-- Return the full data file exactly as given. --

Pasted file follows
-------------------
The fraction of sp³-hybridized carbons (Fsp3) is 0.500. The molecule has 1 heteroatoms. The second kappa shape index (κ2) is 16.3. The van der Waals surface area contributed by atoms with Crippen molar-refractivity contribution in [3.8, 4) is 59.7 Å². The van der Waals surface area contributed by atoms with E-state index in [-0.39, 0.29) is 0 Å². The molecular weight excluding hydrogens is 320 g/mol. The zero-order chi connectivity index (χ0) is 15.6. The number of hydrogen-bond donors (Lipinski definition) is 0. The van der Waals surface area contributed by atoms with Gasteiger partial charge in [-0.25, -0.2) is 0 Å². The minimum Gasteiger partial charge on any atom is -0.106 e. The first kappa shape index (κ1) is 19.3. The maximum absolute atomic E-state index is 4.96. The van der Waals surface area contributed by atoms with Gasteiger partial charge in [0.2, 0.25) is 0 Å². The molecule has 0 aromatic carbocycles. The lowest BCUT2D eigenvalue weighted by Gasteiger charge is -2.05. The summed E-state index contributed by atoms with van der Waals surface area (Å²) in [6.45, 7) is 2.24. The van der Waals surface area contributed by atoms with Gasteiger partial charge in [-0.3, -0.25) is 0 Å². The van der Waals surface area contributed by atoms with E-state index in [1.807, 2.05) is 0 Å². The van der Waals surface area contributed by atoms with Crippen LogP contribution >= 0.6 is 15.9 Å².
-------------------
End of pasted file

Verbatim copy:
The fraction of sp³-hybridized carbons (Fsp3) is 0.500. The molecule has 1 heteroatoms. The second kappa shape index (κ2) is 16.3. The van der Waals surface area contributed by atoms with Crippen molar-refractivity contribution in [3.8, 4) is 59.7 Å². The van der Waals surface area contributed by atoms with E-state index in [-0.39, 0.29) is 0 Å². The molecular weight excluding hydrogens is 320 g/mol. The zero-order chi connectivity index (χ0) is 15.6. The number of hydrogen-bond donors (Lipinski definition) is 0. The van der Waals surface area contributed by atoms with Gasteiger partial charge in [-0.25, -0.2) is 0 Å². The minimum Gasteiger partial charge on any atom is -0.106 e. The first kappa shape index (κ1) is 19.3. The maximum absolute atomic E-state index is 4.96. The van der Waals surface area contributed by atoms with Gasteiger partial charge in [0.2, 0.25) is 0 Å². The molecule has 0 aromatic carbocycles. The lowest BCUT2D eigenvalue weighted by Gasteiger charge is -2.05. The summed E-state index contributed by atoms with van der Waals surface area (Å²) in [6.45, 7) is 2.24. The van der Waals surface area contributed by atoms with Gasteiger partial charge in [-0.3, -0.25) is 0 Å². The van der Waals surface area contributed by atoms with E-state index in [1.807, 2.05) is 0 Å². The van der Waals surface area contributed by atoms with Crippen LogP contribution >= 0.6 is 15.9 Å².